My first great love? I was 19 and she was 18, and we met at college in upstate western New York. There’s one perfect word for it: I was smitten. She had long dark hair, pale white skin which freckled in the summer, a wonderful smile, and a sweet New England accent that buckled my knees and was the result of what seemed to me an idyllic childhood in a small Massachusetts town near the New Hampshire border – where she lived with her parents and 11 siblings – 10 brothers, one sister. They all played hockey on their own pond. Summer nights, they hung out at some place called the DQ. They all had those accents. One of the brothers was a smart, eccentric friend I’d met the year before – he introduced this Yonkers boy to the music of Bob Dylan, Jeff Beck and Todd Rundgren, as well as the essays of C.S. Lewis.

The girl and I were certainly in love, but it was a fledging, first-time love — and it succumbed to the strains of youthful angst and inexperience. We were together about six months. When we split up, I was devastated. I’d lost my first and only true love.

I ended up taking a semester off from school, heading back to Yonkers, in order to lick my wounds, contemplate what had happened, and figure out what was next. I missed her terribly. We tried a couple of times to try to get back together, but it didn’t happen.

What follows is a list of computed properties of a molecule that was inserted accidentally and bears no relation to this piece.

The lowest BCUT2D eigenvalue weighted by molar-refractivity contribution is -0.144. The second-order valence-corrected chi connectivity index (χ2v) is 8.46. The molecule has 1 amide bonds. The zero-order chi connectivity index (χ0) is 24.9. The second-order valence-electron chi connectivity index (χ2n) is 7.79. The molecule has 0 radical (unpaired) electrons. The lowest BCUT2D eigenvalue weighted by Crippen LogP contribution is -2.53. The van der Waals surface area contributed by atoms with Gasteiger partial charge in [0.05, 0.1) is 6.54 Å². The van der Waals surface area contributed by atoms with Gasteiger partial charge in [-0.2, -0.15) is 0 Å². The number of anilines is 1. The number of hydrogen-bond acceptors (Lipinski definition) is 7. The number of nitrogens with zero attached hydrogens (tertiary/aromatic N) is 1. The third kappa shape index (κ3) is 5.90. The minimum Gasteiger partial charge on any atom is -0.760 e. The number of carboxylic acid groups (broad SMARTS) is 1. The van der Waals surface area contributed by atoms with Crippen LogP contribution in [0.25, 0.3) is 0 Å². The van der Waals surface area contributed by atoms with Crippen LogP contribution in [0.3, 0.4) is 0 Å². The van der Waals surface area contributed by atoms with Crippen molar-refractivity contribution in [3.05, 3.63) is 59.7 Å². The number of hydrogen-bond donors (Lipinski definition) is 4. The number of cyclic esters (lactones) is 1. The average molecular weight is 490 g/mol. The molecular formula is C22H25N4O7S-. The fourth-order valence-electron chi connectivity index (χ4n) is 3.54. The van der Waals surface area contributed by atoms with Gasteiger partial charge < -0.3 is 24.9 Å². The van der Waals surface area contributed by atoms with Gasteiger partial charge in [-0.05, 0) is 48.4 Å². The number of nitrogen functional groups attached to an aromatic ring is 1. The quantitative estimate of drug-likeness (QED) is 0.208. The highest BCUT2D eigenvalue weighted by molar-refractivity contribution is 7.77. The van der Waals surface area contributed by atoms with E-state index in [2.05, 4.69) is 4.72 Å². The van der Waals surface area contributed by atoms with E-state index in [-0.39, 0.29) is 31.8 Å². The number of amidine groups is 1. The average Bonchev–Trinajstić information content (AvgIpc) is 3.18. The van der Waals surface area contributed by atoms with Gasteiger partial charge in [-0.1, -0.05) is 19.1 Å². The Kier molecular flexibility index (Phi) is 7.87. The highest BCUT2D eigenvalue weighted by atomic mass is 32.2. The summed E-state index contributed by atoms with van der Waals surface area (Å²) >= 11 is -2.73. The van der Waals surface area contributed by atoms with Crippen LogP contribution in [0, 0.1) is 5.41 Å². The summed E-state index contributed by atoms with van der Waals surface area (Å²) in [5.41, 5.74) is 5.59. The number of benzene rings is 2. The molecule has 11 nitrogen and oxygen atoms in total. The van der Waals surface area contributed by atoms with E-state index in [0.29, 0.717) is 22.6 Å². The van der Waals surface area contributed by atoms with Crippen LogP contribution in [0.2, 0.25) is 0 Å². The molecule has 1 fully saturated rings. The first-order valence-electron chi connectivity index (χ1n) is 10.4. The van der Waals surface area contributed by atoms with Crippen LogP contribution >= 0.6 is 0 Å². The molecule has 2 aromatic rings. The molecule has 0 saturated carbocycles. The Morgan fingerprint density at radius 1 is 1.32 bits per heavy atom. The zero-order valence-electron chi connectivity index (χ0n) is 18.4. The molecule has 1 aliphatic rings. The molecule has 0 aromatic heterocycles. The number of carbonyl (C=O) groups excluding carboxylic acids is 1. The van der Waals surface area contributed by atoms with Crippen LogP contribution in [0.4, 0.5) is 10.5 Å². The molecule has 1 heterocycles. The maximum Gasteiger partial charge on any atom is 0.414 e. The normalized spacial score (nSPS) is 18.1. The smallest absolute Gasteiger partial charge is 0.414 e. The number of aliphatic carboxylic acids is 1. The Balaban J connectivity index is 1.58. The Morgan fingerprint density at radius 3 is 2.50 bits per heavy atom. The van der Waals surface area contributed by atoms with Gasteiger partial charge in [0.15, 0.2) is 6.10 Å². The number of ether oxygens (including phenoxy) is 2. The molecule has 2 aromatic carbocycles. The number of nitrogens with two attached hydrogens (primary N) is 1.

Going home to Yonkers was a bad mistake. I worked five nights a week, midnight to 8, as a security guard at an IBM office building in White Plains. Go ahead. Laugh. I did, indeed, look pretty funny in my guard uniform and my shiny badge. And of course I was in no position to protect any IBM computer guys from whatever it was they needed to be protected from.

But I WAS in a position to read a book per night for the entire six months of my service to the Gleason Security Agency, which was certainly the best part of working the midnight shift with no one around and a security’s guard’s key to the stockpiles of food in the executive dining room.

The other two nights of the week, though, I was lonely and miserable. And now I’m getting to the point:

My life was saved by a bird – Alison Steele, the Night Bird, late-night DJ on free-form WNEW-FM.

She always began her radio shows with a poem – usually something reflecting those times – hippie stuff like “The Prophet” or something by Rod McKuen.

And then there was the carefully chosen music, a certain genre that fit the “Night Bird” theme so perfectly, our generation’s version of “The Milkman’s Matinee,” songs of lonely late night: “Riders on the Storm,” “Moondance,” “Free Bird,” “Piano Man,” “Sad Eyed Lady of the Lowlands,” and “Streets of London” by Ralph McTell all come to mind – and have stayed there in my memory.

Romantically and remarkably, my Girl from the North Country came back to me — and I to her — decades later, after fulfilling lives and marriages that had  turned topsy-turvy and sad.

Part Two was much better than Part One…this truly felt like a miracle…but miracles require three proofs, and maybe we had one or even two, but after about three years of bliss mixed with sorrow — and, again, conflicting expectations — our great love fled among the stars once more.

And so it’s the wee, wee hours, and the milkman’s making his lonely rounds, and I feel like hearing the soothing  sound of Alison Steele, the Night Bird, who’s telling me: “Come fly with me…